Chepy Plugins

Chepy allows users to extend Chepy and add plugins to it. This documentation describes how to create or load plugins in Chepy. For current official Chepy plugins, refer to this docs, or this repo. These plugins are disabled by default, but can be enabled using the config file. If an import requirement fails for any of the built in plugins, it will show a message showing which one failed.

To use the existing plugin path directory, use cli_plugin_path from the cli to identify the plugin path, or refer to the chepy.conf file.

chepy.conf file

The chepy.conf file is what controls various aspects of how chepy runs. This file can be located in the users home directory. Plugins can be enabled or disabled with Plugins.enableplugins in the chepy.conf file.

The default Chepy conf file on setup looks like this:

enableplugins = true
pluginpath = None
# this needs to be an absolute path. Plugins are loaded from this directory

historypath = /home/hapsida/.chepy/chepy_history
# controls where the Chepy cli history is saved. This path will be set to
# the users home dir automatically on setup.

Plugins folder location

The location of the plugins folder can be found in the chepy.conf file. To use custom plugins, set the value of pluginpath in this file.

pluginpath = /some/dir/

Chepy will attempt to read the plugins folder (if one is set) to resolve any plugins from it.

Creating plugins

Naming plugins

Because Chepy utilizes name spaces to load its plugins, all plugin files needs to be named as This ensures that there are no namespace conflicts.

Plugin files should be placed in the directory that is specified by the pluginpath in chepy.conf

Plugin module

All Chepy plugins have to follow a specific format for best results.

  • ChepyCore needs to be inherited in the plugin class

  • Methods must have google style docstrings.

  • Methods should preferably be prefixed with something that distinguishes them. For example myplugin_somemethod. This avoids namespace conflicts.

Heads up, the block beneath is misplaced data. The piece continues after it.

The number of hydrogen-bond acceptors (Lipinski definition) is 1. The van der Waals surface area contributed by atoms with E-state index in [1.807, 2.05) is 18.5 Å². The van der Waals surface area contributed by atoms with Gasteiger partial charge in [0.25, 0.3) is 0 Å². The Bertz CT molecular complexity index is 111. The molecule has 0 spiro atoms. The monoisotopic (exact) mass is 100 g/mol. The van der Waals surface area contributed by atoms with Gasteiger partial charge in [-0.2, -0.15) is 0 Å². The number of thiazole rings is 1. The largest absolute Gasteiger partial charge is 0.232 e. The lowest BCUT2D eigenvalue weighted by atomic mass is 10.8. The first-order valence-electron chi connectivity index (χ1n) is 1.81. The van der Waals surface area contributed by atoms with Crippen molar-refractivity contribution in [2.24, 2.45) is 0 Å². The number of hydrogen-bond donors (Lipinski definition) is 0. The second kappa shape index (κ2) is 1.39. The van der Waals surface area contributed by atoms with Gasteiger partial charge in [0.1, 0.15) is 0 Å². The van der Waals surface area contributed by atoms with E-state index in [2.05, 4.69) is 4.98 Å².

Sample plugin

Plugin Asciinema

This is a bare bones example of how a Chepy plugin works. In this case, myplugin_method will be available in both Chepy cli (with auto completion) and the Chepy library.

The only thing this plugin at the moment will do is take whatever value is in the state, and multiply it with 20. All methods in Chepy plugins should set the value of self.state and should return self. This allows chaining with other methods that are available.

import chepy.core

class MyPlugin(chepy.core.ChepyCore):
    def myplugin_method(self):
        """another method
            ChepyPlugin: The chepy object
        self.state = self.state * 20
        return self

Lets breakdown this sample plugin.

Importing ChepyCore

import chepy.core

class MyPlugin(chepy.core.ChepyCore):

    def myplugin_method(self):

All Chepy plugins needs to inherit the ChepyCore class. This ensures that all the core attributes and methods from ChepyCore are available to the plugin.

The ChepyDecorators class offers stack methods to decorate plugin methods with. In this example, the call_stack decorator is being applied to the myplugin_method method. Although using the decorator is not required, it is recommended. This decorator ensures that that external plugins are also able to use the recipe feature.


"""another method
    Chepy: The chepy object

This is an example of Google style docstrings in python. Chepy cli parses these doc strings to show the help message and command completion dynamically. Although this can be omitted, it is strong recommended to have them to leverage the best capabilities of Chepy. The return type of ChepyPlugin is important for both autocompletion, and also highlighting the method as a plugin method.

Method body

This could be any code that the method is trying to accomplish


self.state = self.state * 20
return self


These two lines are very important. Both Chepy cli and library allows the user to chain various methods with each other.

  • self.state = ... This line ensures that the value being produced by the method can be accessed by other methods in Chepy.

  • return self This line ensures that methods can be changed together. Example,

In the example gif and asciinema, we can see how we first load the hello string to chepy, then call our myplugin_method, and then modify the output with to_hex followed by base64_encode.

Using plugins in script

As all plugins found in the directory is loaded automatically by Chepy at init, using plugins in script is super simple.

This code is equivalent to what is happening in the gif and asciinema.

from chepy import Chepy

c = Chepy("hello").myplugin_method().to_hex().base64_encode()


If you do create a plugin that is helpful, feel free to share it, or make a pull request!